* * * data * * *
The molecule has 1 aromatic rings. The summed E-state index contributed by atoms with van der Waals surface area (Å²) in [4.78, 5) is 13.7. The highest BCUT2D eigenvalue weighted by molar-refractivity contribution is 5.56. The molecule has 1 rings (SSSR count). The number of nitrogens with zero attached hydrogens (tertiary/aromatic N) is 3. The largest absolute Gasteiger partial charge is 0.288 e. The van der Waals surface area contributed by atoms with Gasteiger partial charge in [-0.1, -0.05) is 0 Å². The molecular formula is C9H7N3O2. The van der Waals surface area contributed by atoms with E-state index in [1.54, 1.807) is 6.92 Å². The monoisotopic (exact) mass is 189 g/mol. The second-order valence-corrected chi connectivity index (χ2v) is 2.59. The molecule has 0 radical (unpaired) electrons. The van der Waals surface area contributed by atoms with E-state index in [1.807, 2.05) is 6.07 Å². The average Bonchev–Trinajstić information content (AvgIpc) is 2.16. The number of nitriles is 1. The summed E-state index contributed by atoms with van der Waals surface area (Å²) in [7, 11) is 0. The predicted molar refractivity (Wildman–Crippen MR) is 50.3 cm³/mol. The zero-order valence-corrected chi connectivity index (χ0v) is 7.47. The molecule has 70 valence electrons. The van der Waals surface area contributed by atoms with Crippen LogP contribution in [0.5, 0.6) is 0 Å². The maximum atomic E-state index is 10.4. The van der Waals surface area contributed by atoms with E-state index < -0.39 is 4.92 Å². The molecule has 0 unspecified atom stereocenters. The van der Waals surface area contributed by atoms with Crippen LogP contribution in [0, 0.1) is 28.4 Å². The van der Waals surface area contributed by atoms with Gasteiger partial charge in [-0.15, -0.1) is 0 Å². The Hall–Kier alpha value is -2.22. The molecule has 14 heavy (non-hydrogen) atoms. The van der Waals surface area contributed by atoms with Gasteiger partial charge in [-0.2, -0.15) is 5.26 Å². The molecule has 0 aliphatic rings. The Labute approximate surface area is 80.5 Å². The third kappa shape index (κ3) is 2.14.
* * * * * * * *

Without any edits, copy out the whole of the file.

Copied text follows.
The molecule has 1 aromatic rings. The summed E-state index contributed by atoms with van der Waals surface area (Å²) in [4.78, 5) is 13.7. The highest BCUT2D eigenvalue weighted by molar-refractivity contribution is 5.56. The molecule has 1 rings (SSSR count). The number of nitrogens with zero attached hydrogens (tertiary/aromatic N) is 3. The largest absolute Gasteiger partial charge is 0.288 e. The van der Waals surface area contributed by atoms with Gasteiger partial charge in [-0.1, -0.05) is 0 Å². The molecular formula is C9H7N3O2. The van der Waals surface area contributed by atoms with E-state index in [1.54, 1.807) is 6.92 Å². The monoisotopic (exact) mass is 189 g/mol. The second-order valence-corrected chi connectivity index (χ2v) is 2.59. The molecule has 0 radical (unpaired) electrons. The van der Waals surface area contributed by atoms with E-state index in [1.807, 2.05) is 6.07 Å². The average Bonchev–Trinajstić information content (AvgIpc) is 2.16. The number of nitriles is 1. The summed E-state index contributed by atoms with van der Waals surface area (Å²) in [7, 11) is 0. The predicted molar refractivity (Wildman–Crippen MR) is 50.3 cm³/mol. The zero-order valence-corrected chi connectivity index (χ0v) is 7.47. The molecule has 70 valence electrons. The van der Waals surface area contributed by atoms with Crippen LogP contribution in [0.5, 0.6) is 0 Å². The maximum atomic E-state index is 10.4. The van der Waals surface area contributed by atoms with E-state index < -0.39 is 4.92 Å². The molecule has 0 unspecified atom stereocenters. The van der Waals surface area contributed by atoms with Crippen LogP contribution in [0, 0.1) is 28.4 Å². The van der Waals surface area contributed by atoms with Gasteiger partial charge in [-0.15, -0.1) is 0 Å². The Hall–Kier alpha value is -2.22. The molecule has 14 heavy (non-hydrogen) atoms. The van der Waals surface area contributed by atoms with Gasteiger partial charge in [-0.2, -0.15) is 5.26 Å². The molecule has 0 aliphatic rings. The Labute approximate surface area is 80.5 Å². The third kappa shape index (κ3) is 2.14.